This course examines 19th and 20th century philosophical movements in aesthetics and the philosophy of art. Various aesthetic viewpoints and philosophical genres of writing are addressed in this course. The first half of the course examines canonical texts in aesthetics. These texts provide conceptual tools with which to approach and make sense of the 'work of art'. The second half of the course considers the status, and ubiquity, of the 'image' in contemporary society. Questions we address include: what is art and who is the artist? What is beauty? How does the beautiful relate to the sublime? What is the origin and purpose of art? How does art relate to non-aesthetic areas of life? How does technological development affect the nature of art?  Osman Nemli.

Prerequisite(s): one 100-level course in Philosophy.

Two 75-minute periods.

250 Feminist Theory 1Semester Offered: Fall

(Same as WMST 250) The central purpose of the course is to understand a variety of theoretical perspectives in feminism - including liberal, radical, socialist, psychoanalytic and postmodern perspectives. We explore how each of these feminist perspectives is indebted to more 'mainstream' theoretical frameworks (for example, to liberal political theory, Marxism, and psychoanalysis). We also examine the ways in which each version of feminist theory raises new questions and challenges for these 'mainstream' theories. We attempt to understand the theoretical resources that each of these perspectives provides the projects of feminism, how they highlight different aspects of women's oppression and offer a variety of different solutions. We look at the ways in which issues of race, class and sexuality figure in various theoretical feminist perspectives and consider the divergent takes that different theoretical perspectives offer on issues such as domestic violence, pornography, housework and childcare, economic equality, and respect for cultural differences. We try to get clearer on a variety of complex concepts important to feminism - such as rights, equality, choice, essentialism, cultural appropriation and intersectionality. Uma Narayan.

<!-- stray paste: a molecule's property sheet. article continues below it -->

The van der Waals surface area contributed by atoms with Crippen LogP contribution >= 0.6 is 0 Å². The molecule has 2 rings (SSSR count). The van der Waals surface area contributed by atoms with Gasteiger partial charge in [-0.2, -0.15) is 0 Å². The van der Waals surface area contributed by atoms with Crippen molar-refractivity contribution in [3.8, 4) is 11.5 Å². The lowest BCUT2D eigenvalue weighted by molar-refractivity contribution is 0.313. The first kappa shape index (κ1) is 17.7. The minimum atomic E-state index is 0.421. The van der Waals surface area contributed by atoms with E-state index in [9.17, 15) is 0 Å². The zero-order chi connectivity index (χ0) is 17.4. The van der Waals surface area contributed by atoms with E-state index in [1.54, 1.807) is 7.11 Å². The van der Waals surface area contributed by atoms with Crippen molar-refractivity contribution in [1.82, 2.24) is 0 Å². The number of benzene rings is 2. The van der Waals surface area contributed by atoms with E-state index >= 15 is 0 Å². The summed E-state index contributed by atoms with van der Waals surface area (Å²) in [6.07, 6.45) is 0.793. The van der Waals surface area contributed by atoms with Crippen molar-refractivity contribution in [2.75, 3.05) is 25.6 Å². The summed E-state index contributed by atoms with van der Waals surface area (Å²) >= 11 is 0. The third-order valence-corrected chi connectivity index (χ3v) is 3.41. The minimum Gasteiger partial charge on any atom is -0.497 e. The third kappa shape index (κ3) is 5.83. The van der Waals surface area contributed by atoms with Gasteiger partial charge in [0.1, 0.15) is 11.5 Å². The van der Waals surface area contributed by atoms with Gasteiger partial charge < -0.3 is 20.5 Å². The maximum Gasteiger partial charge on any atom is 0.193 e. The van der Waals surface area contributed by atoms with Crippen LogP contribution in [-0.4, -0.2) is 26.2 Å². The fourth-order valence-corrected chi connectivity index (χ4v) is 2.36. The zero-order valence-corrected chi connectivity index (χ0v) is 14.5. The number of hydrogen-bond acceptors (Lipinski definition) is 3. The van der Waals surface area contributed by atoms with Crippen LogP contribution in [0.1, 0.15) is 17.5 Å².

Prerequisite(s): one unit of Philosophy or Women's Studies.

Two 75-minute periods.

279 Spaces of Exception 1Semester Offered: Fall

(Same as AFRS 279, INTL 279 and POLI 279) This course charts and critically examines a series of exceptional spaces in which inclusion in the political community is possible only by mechanisms of exclusion and intensified precarity that place vulnerable subjects at the outskirts of political legibility. We map the mechanisms of identification, exclusion, dispossession, penalization, and abandonment through a number of theoretical sources as well as the history of sovereign claims, territoriality, resistance, community, and transformations in bio and necropolitics.

Practices of capture as well as regimes of death and penalization are analyzed in their entanglements with the history of the Colony, citizenship, manhunting, jurisprudence, and the humanitarian logic of care. We engage these thematics through literary and cinematic texts in conversation with theorists such as Hannah Arendt, Giorgio Agamben, Etienne Balibar, Grégoire Chamayou, Achille Mbembe, Angela Davis, Jacques Derrida, Franz Fanon, Paul Gilroy, and Suvendrini Perera among others.

By confronting the psychological, physical, moral, and political ways in which violence inscribes itself on the body, both individual and collective, this course discloses the pivotal role played by the biologization of subjectivity, achieved through biometrics, therapeutics, the power of extra-territorial formations, immunization, and technologies of capture, enclosure, penalization, and encampment. Ultimately, our immanent critique of spaces of exception brings us to examine the ethical dimensions of practices that draw new maps, create new archives, and foster everyday enactments of hospitality, life, and co-habitation. Giovanna Borradori and Samson Opondo.

Two 75-minute periods.

286 Moral Psychology: Empirical and Philosophical 1Semester Offered: Fall

(Same as PSYC 286 and STS 286) "Moral Psychology" is the name of a sub-discipline crossing the fields of psychology, cognitive science, and neuroscience; it is also the name of a sub-discipline within philosophy. Both of these sub-disciplines investigate the psychology behind moral (and immoral) action. Both ask, for instance, why a moral agent acts as she does. What is the role of emotion in moral action?  What are the roles of reasoning and deliberation in moral action?  But these fields approach these questions with very different tools, and also, often, with different assumptions.